Publisher: Disney Interactive Software
Developer: Fall Line Studio
Release Date: November 25, 2008
Since the advent of games like Dance Dance Revolution, Guitar Hero and Rock Band, it has generally been accepted that the full enjoyment of each of these titles comes from using a controller that's different from the one supplied by the console manufacturer. For example, dancing with the standard controller doesn't feel as exciting as dancing with the dance mat. Rocking out on a guitar or pounding away at the drums feels better if you're doing it on the respective plastic instruments. While most people have accepted this as a requirement for a good rhythm game nowadays, there are some gamers out there who, for lack of proper funds or physical storage space, can't see themselves playing with anything but the stock controllers they were given. For Wii owners, Disney Interactive Studios has answered their call with Ultimate Band, a modern rhythm game that requires nothing but the Wiimote and Nunchuk to fully function. Does the instrument-less approach work, or are players forever bound to plastic instruments if they want to play music on their little white boxes?
The basic story line of the game is that you and your band are trying to make a name in the rock world by winning the big Rock Dome competition. In order to qualify, you end up playing several different venues, from your garage to a charity concert to the Rock Dome itself. Every level gives you a completely different list of songs to play with before you and your band can move on to the final stage of the game.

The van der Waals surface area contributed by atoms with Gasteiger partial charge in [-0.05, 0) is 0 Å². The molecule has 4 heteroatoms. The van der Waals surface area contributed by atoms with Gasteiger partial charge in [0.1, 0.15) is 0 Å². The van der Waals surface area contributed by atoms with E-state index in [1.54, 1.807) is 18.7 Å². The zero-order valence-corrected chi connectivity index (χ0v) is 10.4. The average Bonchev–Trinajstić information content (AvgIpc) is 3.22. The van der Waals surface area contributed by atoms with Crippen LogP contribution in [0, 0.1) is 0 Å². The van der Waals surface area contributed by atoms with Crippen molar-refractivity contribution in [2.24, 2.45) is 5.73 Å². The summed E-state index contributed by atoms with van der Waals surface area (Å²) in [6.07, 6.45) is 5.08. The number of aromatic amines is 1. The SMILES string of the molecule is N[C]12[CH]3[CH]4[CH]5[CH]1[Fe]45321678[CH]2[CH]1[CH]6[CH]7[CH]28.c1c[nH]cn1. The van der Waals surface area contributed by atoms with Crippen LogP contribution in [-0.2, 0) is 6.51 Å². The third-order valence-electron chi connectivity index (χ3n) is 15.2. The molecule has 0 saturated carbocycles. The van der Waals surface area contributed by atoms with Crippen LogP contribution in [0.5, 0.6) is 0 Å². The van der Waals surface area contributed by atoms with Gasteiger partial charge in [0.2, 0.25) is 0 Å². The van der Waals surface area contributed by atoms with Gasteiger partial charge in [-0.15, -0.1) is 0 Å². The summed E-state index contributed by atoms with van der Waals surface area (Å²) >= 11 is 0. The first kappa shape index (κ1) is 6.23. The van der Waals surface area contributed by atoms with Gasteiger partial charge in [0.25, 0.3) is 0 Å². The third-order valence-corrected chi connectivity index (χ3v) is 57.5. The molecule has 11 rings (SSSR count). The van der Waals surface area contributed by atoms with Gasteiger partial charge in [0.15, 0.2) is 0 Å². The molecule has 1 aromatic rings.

When thinking about Ultimate Band, the first thing that has to be put into consideration are the controls. As mentioned earlier, the game forgoes plastic instruments in favor of a Wiimote and Nunchuk combination. With four different roles in the band, each control scheme has to be analyzed carefully.
The drums, while being one of the more difficult instruments to play in other music games, ends up being one of the easiest instruments to play here. Both the Nunchuk and Wiimote act like the drumsticks. Downward motions with the controllers register as drum hits, while sideways movements act like cymbal hits. Outside of clapping motions made by flicking both controllers toward each other, there's nothing else a drummer has to worry about. Even in the higher difficulty levels, a drummer never has to worry about foot pedals or more than two note highways.
The guitar presents a good challenge to players, though it still remains easier than in other rhythm games. The C and Z buttons of the Nunchuk are used to simulate fret buttons, while moving the Wiimote simulates the strum. Holding the B button and moving the Wiimote simulates a whammy bar, while moving both Nunchuk and remote in opposite directions does a tilt. Changing difficulty simply changes the number of note highways from one to two and then from two to four, while adding notes appropriately. It will be challenging for some players, but those who are used to playing Guitar Hero and Rock Band will simply stick to Hard difficulty and not look back.